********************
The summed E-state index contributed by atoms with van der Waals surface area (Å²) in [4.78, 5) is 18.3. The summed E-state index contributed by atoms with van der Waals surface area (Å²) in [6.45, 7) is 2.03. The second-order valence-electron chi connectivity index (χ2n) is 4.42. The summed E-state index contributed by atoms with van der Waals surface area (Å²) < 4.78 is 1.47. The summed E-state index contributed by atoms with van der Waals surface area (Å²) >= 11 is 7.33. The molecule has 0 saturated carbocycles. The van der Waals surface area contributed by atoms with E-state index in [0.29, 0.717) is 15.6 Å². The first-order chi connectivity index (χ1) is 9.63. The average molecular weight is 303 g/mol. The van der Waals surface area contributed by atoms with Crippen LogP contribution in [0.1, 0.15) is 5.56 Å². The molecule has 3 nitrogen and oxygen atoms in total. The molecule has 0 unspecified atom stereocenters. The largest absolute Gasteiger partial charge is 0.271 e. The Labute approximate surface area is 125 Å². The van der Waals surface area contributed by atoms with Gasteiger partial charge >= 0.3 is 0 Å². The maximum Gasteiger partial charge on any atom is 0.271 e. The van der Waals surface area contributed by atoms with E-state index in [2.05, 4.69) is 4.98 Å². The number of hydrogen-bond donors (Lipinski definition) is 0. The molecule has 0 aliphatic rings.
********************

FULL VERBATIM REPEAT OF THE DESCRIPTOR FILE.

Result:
The summed E-state index contributed by atoms with van der Waals surface area (Å²) in [4.78, 5) is 18.3. The summed E-state index contributed by atoms with van der Waals surface area (Å²) in [6.45, 7) is 2.03. The second-order valence-electron chi connectivity index (χ2n) is 4.42. The summed E-state index contributed by atoms with van der Waals surface area (Å²) < 4.78 is 1.47. The summed E-state index contributed by atoms with van der Waals surface area (Å²) >= 11 is 7.33. The molecule has 0 saturated carbocycles. The van der Waals surface area contributed by atoms with E-state index in [0.29, 0.717) is 15.6 Å². The first-order chi connectivity index (χ1) is 9.63. The average molecular weight is 303 g/mol. The van der Waals surface area contributed by atoms with Crippen LogP contribution in [0.1, 0.15) is 5.56 Å². The molecule has 3 nitrogen and oxygen atoms in total. The molecule has 0 unspecified atom stereocenters. The largest absolute Gasteiger partial charge is 0.271 e. The Labute approximate surface area is 125 Å². The van der Waals surface area contributed by atoms with Gasteiger partial charge >= 0.3 is 0 Å². The maximum Gasteiger partial charge on any atom is 0.271 e. The van der Waals surface area contributed by atoms with E-state index in [2.05, 4.69) is 4.98 Å². The number of hydrogen-bond donors (Lipinski definition) is 0. The molecule has 0 aliphatic rings.